Children may also have recurring nosebleeds which are usually harmless and caused by irritants such as dry air, nose picking, or recurring respiratory infections. However, parents and caregivers who are concerned can speak to their child’s pediatrician for assessment and treatment.

Other less-common causes of nosebleeds in children include:

  • Bleeding and inflammatory disorders
  • Medications, such as aspirin and blood thinners
  • High blood pressure
  • Infection

How to Stop a Nosebleed

Many nosebleeds will resolve on their own, but there are certain things you can do at home to ease the bleeding.

  1. Apply Pressure: Gently pinch the nostrils around the soft part of the nose. It is not recommended to stuff gauze into the nostrils.
  2. Sit Up and Lean Forward: If you are lying in bed, it is important to sit up and lean forward without tilting your head back in order to prevent yourself from swallowing the blood.
  3. Rest and Compress: Stay in an upright position with pressure on the nose for at least 10 minutes before removing your fingers to check if the bleeding has stopped. It can also help to place a cold compress across your nose.
  4. Avoid Irritating the Nose: Try to avoid blowing your nose or sniffing too hard after the bleeding has stopped in order to prevent a repeat nosebleed.

If your nose is still bleeding, you can try repeating these steps, making sure to apply pressure to the nose for at least 30 minutes total. If you’re unable to stop a nosebleed, seek out medical treatment at an urgent care clinic or emergency room. 

How to Prevent Nosebleeds at Night

To prevent nosebleeds at night, minimize your exposure to irritants in that bedroom that can affect the nose. Sleep with a humidifier on in order to combat dry air. You can also use over-the-counter nasal saline sprays or petroleum jelly to apply moisture directly to the inside of the nose before bed.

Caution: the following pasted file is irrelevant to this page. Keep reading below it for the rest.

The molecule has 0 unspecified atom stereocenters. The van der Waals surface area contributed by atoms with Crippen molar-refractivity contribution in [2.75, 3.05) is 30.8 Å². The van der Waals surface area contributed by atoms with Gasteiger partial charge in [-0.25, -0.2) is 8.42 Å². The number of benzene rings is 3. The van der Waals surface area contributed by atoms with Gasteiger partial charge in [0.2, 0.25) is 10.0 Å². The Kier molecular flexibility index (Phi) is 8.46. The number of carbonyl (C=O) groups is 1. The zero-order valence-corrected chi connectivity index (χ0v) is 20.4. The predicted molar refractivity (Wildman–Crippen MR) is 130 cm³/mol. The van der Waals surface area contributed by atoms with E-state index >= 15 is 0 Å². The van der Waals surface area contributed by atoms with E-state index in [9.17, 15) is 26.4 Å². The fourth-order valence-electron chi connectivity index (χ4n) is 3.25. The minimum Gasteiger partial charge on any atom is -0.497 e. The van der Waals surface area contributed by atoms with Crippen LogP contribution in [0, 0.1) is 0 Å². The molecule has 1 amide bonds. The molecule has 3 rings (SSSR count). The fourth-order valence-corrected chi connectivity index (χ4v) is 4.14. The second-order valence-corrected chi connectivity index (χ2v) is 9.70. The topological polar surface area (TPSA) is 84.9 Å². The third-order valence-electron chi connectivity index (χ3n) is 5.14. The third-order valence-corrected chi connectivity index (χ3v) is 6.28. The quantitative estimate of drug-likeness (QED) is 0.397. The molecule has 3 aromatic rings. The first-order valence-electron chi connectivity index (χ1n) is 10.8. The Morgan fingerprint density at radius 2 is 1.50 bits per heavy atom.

Try to avoid habits that may irritate the nose, such as picking your nose or blowing your nose too hard.

When to Speak to a Doctor

If your nose continues to bleed after you have tried at-home remedies or if you are experiencing any additional symptoms such as tiredness or difficulty breathing, see a doctor.

Speak with your doctor about your nosebleeds if you are taking any blood thinners, have experienced a head injury that may be related to the bleeding, or have frequent or severe nosebleeds. Your doctor can evaluate you further and help treat the cause of your nosebleeds.

About The Author

Katherine Zheng

Staff Writer, Sleep Health


Katherine is a freelance writer based in Chicago. She has doctorate and bachelor’s degrees in nursing and is published in the journal Administration and Policy in Mental Health and Mental Health Services Research and the journal JMIR Mental Health. She has also worked as a policy fellow at Northwestern University Feinberg School of Medicine. With a background in academia, Katherine has always been interested in making healthcare research more accessible to the public. When not writing, Katherine is an actor and loves doing theater at night.

  • POSITION: Side Sleeper
  • TEMPERATURE: Neutral Sleeper
  • CHRONOTYPE: Dolphin

Ask the Sleep Doctor

Have questions about sleep? Submit them here! We use your questions to help us decide topics for future articles, videos, and newsletters. We try to answer as many questions as possible. You can also send us an emailPlease note, we cannot provide specific medical advice, and always recommend you contact your doctor for any medical matters.